Historical photo by Esther Bubley.
When I was growing up in Huntsville, Alabama (home of the U.S. Space & Rocket Center museum), we used to take car trips to my birth home of Kansas. Most of the time, we couldn’t use the restrooms in the gas stations along the way. The signs were clear: “Whites only” or “No Colored.” At that time, we were Negroes or colored.
So we carried toilet paper and went on the side of the road.
North Carolina's “bathroom bill”—a.k.a. HB2 or “The Public Facilities Act”—is both a portal back to my time as a young black girl in the ‘60s and a reminder of my current status as a lesbian of African descent who wears ties and is sometimes mistaken for a man.
By the way, I don't carry my birth certificate with me when I use a public restroom. Do you?
Some folks think that if race isn’t involved, discrimination is not about civil rights. But civil rights go way beyond race.
Brown v. Board of Education clearly established that “separate but equal is inherently unequal.” It took decades for segregation to be dismantled in educational institutions, and it's an ongoing issue. I went to segregated schools for twelve years after Brown.
We’ve seen similar protracted struggles for gender equality, interracial marriage, and marriage equality for gay and lesbian people. And now comes the movement for transgender equality. It, too, is fundamentally about civil rights.
The federal judiciary, via Attorney General Loretta Lynch, sued North Carolina over its so-called “bathroom bill,” which requires people to use bathrooms based on their biological sex as identified on their birth certificate. Lynch said the legislation would constitute a “pattern or practice” of discriminating against transgender individuals.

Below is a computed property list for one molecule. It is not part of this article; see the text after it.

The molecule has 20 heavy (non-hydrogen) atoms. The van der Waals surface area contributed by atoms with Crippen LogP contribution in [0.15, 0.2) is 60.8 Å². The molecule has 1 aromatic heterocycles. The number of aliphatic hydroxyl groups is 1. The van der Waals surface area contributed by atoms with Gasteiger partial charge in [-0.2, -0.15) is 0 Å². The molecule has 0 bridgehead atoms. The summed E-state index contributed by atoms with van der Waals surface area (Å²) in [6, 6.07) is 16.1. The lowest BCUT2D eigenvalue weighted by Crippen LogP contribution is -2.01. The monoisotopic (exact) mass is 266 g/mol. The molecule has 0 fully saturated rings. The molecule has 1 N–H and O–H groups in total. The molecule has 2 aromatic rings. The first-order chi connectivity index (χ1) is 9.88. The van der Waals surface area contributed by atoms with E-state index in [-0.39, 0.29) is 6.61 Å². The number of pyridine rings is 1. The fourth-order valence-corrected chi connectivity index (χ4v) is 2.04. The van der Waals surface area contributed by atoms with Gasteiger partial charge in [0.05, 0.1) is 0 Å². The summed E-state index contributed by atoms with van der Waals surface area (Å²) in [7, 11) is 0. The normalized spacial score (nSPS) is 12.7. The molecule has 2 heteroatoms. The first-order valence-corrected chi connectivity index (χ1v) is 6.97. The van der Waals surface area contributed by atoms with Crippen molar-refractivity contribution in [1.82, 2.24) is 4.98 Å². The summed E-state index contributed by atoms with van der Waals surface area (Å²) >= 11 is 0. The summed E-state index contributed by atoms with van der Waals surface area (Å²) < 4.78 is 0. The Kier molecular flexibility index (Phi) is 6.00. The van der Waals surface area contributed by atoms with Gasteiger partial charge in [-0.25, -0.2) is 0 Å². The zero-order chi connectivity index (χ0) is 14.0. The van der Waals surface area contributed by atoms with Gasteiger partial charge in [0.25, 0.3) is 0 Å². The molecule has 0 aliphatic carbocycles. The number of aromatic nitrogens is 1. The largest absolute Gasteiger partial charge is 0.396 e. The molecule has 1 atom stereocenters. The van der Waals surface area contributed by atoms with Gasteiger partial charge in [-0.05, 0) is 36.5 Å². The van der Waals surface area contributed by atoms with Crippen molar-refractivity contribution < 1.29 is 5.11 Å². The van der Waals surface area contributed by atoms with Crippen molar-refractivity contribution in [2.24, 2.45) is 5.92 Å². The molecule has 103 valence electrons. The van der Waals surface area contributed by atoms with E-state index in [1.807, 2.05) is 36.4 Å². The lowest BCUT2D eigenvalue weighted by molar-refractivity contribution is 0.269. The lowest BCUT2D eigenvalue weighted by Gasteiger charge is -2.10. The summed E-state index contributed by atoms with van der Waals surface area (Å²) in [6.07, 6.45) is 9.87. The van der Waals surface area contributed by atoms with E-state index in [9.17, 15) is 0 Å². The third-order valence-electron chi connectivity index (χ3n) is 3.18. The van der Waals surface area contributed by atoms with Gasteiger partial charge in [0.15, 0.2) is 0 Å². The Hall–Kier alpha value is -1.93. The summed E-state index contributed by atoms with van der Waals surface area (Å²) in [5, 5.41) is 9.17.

She went on to say that the lawsuit is about a great deal more than just bathrooms:
“This is about the dignity and respect we accord our fellow citizens and the laws that we, as a people and as a country, have enacted to protect them—indeed, to protect all of us. And it’s about the founding ideals that have led this country—haltingly but inexorably—in the direction of fairness, inclusion and equality for all Americans.”
It’s about recognizing our humanness and not otherness.
The best response I’ve heard yet is:
“I don’t care which bathroom you use, just wash your hands.”
Here’s hoping that laws permitting discrimination in bathrooms and beyond be repealed, both as a matter of law and in people’s hearts and minds.
Elizabeth Ann Thompson is a freelance writer based in Oakland, California.